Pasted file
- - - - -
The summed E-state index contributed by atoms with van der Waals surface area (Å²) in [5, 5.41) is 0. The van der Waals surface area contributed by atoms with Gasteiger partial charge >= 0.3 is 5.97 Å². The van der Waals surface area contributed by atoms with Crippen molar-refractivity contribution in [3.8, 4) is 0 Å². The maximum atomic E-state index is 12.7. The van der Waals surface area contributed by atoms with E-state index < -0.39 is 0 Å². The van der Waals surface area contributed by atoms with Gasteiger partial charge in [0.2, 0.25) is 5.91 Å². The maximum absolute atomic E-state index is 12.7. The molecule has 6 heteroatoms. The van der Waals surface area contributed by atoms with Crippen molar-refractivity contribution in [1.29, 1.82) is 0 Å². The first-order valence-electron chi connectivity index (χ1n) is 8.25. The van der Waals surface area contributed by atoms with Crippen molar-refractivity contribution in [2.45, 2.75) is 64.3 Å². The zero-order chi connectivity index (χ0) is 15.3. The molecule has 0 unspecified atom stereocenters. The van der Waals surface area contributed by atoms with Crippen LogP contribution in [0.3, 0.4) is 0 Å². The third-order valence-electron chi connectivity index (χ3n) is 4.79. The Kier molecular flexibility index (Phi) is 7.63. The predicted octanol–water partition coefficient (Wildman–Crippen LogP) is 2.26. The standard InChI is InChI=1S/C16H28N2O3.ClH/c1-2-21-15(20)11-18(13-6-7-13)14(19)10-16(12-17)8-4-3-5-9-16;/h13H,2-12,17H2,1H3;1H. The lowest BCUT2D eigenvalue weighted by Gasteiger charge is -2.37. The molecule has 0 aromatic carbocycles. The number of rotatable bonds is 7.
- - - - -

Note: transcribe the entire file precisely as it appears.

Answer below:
The summed E-state index contributed by atoms with van der Waals surface area (Å²) in [5, 5.41) is 0. The van der Waals surface area contributed by atoms with Gasteiger partial charge >= 0.3 is 5.97 Å². The van der Waals surface area contributed by atoms with Crippen molar-refractivity contribution in [3.8, 4) is 0 Å². The maximum atomic E-state index is 12.7. The van der Waals surface area contributed by atoms with E-state index < -0.39 is 0 Å². The van der Waals surface area contributed by atoms with Gasteiger partial charge in [0.2, 0.25) is 5.91 Å². The maximum absolute atomic E-state index is 12.7. The molecule has 6 heteroatoms. The van der Waals surface area contributed by atoms with Crippen molar-refractivity contribution in [1.29, 1.82) is 0 Å². The first-order valence-electron chi connectivity index (χ1n) is 8.25. The van der Waals surface area contributed by atoms with Crippen molar-refractivity contribution in [2.45, 2.75) is 64.3 Å². The zero-order chi connectivity index (χ0) is 15.3. The molecule has 0 unspecified atom stereocenters. The van der Waals surface area contributed by atoms with Crippen LogP contribution in [0.3, 0.4) is 0 Å². The third-order valence-electron chi connectivity index (χ3n) is 4.79. The Kier molecular flexibility index (Phi) is 7.63. The predicted octanol–water partition coefficient (Wildman–Crippen LogP) is 2.26. The standard InChI is InChI=1S/C16H28N2O3.ClH/c1-2-21-15(20)11-18(13-6-7-13)14(19)10-16(12-17)8-4-3-5-9-16;/h13H,2-12,17H2,1H3;1H. The lowest BCUT2D eigenvalue weighted by Gasteiger charge is -2.37. The molecule has 0 aromatic carbocycles. The number of rotatable bonds is 7.